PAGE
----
- Athenæus, Book VII, Chapter 2.
- Great pity were it if this beneficence of Providence should be marr'd in the ordering, so as to justly merit the Reflection of the old proverb, that though God sends us meat, yet the D— does cooks.
- Cooks' and Confectioners' Dictionary, or the Accomplished Housewife's Companions, London (1724).
- Hallo! A great deal of steam! the pudding was out of the copper. A smell like a washing-day! That was the cloth. A smell like an eating-house and a pastrycook's next door to each other, with a laundress's next door to that. That was the pudding.
- Charles Dickens, A Christmas Carol, Stave Three.
- Ever a glutton, at another's cost,
But in whose kitchen dwells perpetual frost.
- John Dryden, Fourth Satire of Persius, line 58.
- Heaven sends us good meat, but the devil sends us cooks.
- David Garrick, Epigram on Goldsmith's Retaliation.
- Poure faire un civet, prenez un lièvre.
- To make a ragout, first catch your hare.
- Attributed erroneously to Mrs. Glasse. In Cook Book, pub. 1747, said to have been written by Dr. Hill. See Notes and Queries, Sept. 10, 1859, p. 206. Same in La Varenne's Le Cuisinier Français. First ed. (1651), p. 40. Quoted by Metternich from Marchioness of Londonderry—Narrative of a visit to the Courts of Vienna. (1844).
- Digestion, much like Love and Wine, no trifling will brook:
His cook once spoiled the dinner of an Emperor of men;
The dinner spoiled the temper of his Majesty, and then
The Emperor made history—and no one blamed the cook.
- F. J. MacBeath, Cause and Effect. In Smart Set, Volume I. No. 4.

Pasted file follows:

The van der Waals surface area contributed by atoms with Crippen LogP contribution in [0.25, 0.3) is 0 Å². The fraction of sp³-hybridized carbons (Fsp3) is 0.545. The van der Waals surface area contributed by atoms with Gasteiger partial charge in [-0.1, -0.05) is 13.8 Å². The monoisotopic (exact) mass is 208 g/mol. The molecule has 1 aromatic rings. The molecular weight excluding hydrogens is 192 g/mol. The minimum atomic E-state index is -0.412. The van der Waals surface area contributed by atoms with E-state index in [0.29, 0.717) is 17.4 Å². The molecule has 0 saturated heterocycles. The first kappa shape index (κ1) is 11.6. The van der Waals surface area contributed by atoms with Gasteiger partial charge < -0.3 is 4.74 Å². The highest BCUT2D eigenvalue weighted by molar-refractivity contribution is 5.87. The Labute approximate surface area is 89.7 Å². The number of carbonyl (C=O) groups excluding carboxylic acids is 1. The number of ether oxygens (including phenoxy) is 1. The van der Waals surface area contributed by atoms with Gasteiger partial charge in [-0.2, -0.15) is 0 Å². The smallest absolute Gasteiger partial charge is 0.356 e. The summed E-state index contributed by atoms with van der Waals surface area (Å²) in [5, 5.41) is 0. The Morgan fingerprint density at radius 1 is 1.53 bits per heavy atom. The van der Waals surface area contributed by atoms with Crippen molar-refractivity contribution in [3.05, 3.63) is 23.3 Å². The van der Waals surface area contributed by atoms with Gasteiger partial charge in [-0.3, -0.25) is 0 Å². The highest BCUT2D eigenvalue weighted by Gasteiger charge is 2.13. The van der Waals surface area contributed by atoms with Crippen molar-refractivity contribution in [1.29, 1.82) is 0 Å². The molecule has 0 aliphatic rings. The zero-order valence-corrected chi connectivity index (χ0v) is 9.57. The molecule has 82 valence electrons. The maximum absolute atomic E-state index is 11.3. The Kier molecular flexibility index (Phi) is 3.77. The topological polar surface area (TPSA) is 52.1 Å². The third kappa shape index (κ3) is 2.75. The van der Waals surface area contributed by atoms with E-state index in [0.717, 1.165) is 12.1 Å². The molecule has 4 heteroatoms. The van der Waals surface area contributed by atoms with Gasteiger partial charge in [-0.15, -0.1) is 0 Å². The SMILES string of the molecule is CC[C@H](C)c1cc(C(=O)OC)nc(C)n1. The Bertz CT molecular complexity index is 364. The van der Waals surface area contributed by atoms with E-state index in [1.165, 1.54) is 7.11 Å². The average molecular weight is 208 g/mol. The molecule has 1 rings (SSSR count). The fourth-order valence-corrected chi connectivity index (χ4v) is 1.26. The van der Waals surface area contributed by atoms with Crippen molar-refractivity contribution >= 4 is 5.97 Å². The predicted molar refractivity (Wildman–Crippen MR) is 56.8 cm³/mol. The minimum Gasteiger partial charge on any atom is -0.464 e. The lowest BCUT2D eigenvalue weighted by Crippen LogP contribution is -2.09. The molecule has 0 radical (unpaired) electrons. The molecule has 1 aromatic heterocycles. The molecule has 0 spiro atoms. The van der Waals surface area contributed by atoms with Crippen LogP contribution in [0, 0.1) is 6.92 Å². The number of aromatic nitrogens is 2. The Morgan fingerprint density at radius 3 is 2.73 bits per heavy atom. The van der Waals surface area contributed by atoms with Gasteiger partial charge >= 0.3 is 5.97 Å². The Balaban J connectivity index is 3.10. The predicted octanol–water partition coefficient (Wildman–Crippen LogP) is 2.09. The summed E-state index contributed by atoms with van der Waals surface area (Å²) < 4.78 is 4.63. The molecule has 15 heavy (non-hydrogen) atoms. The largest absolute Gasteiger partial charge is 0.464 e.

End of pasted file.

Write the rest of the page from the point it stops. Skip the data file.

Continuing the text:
- Of herbs, and other country messes,
Which the neat-handed Phillis dresses.
- John Milton, L'Allegro, line 85.
- The vulgar boil, the learned roast, an egg.
- Alexander Pope, Satires, Horace, Epistle II, Book II, line 85.
- I never strove to rule the roast,
She ne'er refus'd to pledge my toast.
- Matthew Prior, Turtle and Sparrow.
- A crier of green sauce.
- François Rabelais, Works, Book II, Chapter XXXI.
- He ruleth all the roste
With bragging and with boste.
- John Skelton, Why come ye not to Court? Of Cardinal Wolsey.
- The waste of many good materials, the vexation that frequently attends such mismanagements, and the curses not unfrequently bestowed on cooks with the usual reflection, that whereas God sends good meat, the devil sends cooks.
- E. Smith, The Compleat Housewife (1727).
- Let onion atoms lurk within the bowl,
And, half-suspected, animate the whole.
- Sydney Smith, Recipe for Salad Dressing, Lady Holland's Memoir, Volume I, p. 426. Ed. 3d. ("Scarce suspected" in several versions).
- Velocius (or citius) quam asparagi coquantur.
- More quickly than asparagus is cooked.
- Suetonius, Augustus, 87. A saying of Augustus Cæsar.
- This Bouillabaisse a noble dish is—
A sort of soup or broth, or brew,
Or hotchpotch of all sorts of fishes,
That Greenwich never could outdo;
Green herbs, red peppers, mussels, saffron,
Soles, onions, garlic, roach, and dace;
All these you eat at Terre's tavern,
In that one dish of Bouillabaisse.
- William Makepeace Thackeray, Ballad of Bouillabaisse.
- "Very astonishing indeed! strange thing!"
(Turning the Dumpling round, rejoined the King),
"'Tis most extraordinary, then, all this is;
It beats Penetti's conjuring all to pieces;
Strange I should never of a Dumpling dream!
But, Goody, tell me where, where, where's the Seam?"
"Sire, there's no Seam," quoth she; "I never knew
That folks did Apple-Dumplings sew."
"No!" cried the staring Monarch with a grin;
"How, how the devil got the Apple in?"
- John Wolcot (Peter Pindar), The Apple Dumplings and a King.